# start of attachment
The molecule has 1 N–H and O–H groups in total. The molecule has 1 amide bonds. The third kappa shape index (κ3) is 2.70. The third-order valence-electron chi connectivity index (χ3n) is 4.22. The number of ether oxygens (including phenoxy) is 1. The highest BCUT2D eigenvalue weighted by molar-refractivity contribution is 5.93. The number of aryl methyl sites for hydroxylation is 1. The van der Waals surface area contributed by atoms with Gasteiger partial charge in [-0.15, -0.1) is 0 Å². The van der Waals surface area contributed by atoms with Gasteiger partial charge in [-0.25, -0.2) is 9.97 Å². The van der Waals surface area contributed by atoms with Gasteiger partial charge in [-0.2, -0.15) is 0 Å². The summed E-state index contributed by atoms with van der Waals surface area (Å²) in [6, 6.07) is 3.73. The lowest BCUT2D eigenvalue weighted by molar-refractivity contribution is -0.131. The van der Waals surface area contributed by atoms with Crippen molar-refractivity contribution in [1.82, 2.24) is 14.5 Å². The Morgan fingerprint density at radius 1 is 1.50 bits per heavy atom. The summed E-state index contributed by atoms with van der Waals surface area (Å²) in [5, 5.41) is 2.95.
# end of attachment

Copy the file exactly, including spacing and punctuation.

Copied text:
The molecule has 1 N–H and O–H groups in total. The molecule has 1 amide bonds. The third kappa shape index (κ3) is 2.70. The third-order valence-electron chi connectivity index (χ3n) is 4.22. The number of ether oxygens (including phenoxy) is 1. The highest BCUT2D eigenvalue weighted by molar-refractivity contribution is 5.93. The number of aryl methyl sites for hydroxylation is 1. The van der Waals surface area contributed by atoms with Gasteiger partial charge in [-0.15, -0.1) is 0 Å². The van der Waals surface area contributed by atoms with Gasteiger partial charge in [-0.25, -0.2) is 9.97 Å². The van der Waals surface area contributed by atoms with Gasteiger partial charge in [-0.2, -0.15) is 0 Å². The summed E-state index contributed by atoms with van der Waals surface area (Å²) in [6, 6.07) is 3.73. The lowest BCUT2D eigenvalue weighted by molar-refractivity contribution is -0.131. The van der Waals surface area contributed by atoms with Crippen molar-refractivity contribution in [1.82, 2.24) is 14.5 Å². The Morgan fingerprint density at radius 1 is 1.50 bits per heavy atom. The summed E-state index contributed by atoms with van der Waals surface area (Å²) in [5, 5.41) is 2.95.